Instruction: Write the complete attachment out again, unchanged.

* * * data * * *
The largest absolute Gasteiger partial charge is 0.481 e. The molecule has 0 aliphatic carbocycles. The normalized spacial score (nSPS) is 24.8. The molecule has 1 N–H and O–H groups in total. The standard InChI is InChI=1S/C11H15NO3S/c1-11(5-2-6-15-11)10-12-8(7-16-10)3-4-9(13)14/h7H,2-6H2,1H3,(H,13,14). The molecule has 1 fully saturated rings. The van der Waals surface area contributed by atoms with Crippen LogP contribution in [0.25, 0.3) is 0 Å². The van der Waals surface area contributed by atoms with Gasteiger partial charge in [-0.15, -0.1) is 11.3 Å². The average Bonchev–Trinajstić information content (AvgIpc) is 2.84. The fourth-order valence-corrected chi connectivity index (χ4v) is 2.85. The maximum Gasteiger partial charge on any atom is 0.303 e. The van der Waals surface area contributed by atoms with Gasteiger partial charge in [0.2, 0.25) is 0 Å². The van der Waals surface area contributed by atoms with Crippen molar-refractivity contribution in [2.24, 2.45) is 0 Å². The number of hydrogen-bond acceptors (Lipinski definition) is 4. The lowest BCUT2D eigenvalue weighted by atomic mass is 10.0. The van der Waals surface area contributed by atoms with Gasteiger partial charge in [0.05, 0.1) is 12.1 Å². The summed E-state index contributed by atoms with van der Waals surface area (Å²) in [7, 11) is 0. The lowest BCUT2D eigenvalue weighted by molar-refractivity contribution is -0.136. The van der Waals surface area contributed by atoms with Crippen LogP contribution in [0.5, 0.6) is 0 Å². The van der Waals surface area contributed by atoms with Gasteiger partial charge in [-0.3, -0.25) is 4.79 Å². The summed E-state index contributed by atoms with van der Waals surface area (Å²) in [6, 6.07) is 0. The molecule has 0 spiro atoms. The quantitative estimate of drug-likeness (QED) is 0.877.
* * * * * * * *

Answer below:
The largest absolute Gasteiger partial charge is 0.481 e. The molecule has 0 aliphatic carbocycles. The normalized spacial score (nSPS) is 24.8. The molecule has 1 N–H and O–H groups in total. The standard InChI is InChI=1S/C11H15NO3S/c1-11(5-2-6-15-11)10-12-8(7-16-10)3-4-9(13)14/h7H,2-6H2,1H3,(H,13,14). The molecule has 1 fully saturated rings. The van der Waals surface area contributed by atoms with Crippen LogP contribution in [0.25, 0.3) is 0 Å². The van der Waals surface area contributed by atoms with Gasteiger partial charge in [-0.15, -0.1) is 11.3 Å². The average Bonchev–Trinajstić information content (AvgIpc) is 2.84. The fourth-order valence-corrected chi connectivity index (χ4v) is 2.85. The maximum Gasteiger partial charge on any atom is 0.303 e. The van der Waals surface area contributed by atoms with Gasteiger partial charge in [0.2, 0.25) is 0 Å². The van der Waals surface area contributed by atoms with Crippen molar-refractivity contribution in [2.24, 2.45) is 0 Å². The number of hydrogen-bond acceptors (Lipinski definition) is 4. The lowest BCUT2D eigenvalue weighted by atomic mass is 10.0. The van der Waals surface area contributed by atoms with Gasteiger partial charge in [0.05, 0.1) is 12.1 Å². The summed E-state index contributed by atoms with van der Waals surface area (Å²) in [7, 11) is 0. The lowest BCUT2D eigenvalue weighted by molar-refractivity contribution is -0.136. The van der Waals surface area contributed by atoms with Crippen LogP contribution in [0.5, 0.6) is 0 Å². The van der Waals surface area contributed by atoms with Gasteiger partial charge in [-0.3, -0.25) is 4.79 Å². The summed E-state index contributed by atoms with van der Waals surface area (Å²) in [6, 6.07) is 0. The molecule has 0 spiro atoms. The quantitative estimate of drug-likeness (QED) is 0.877.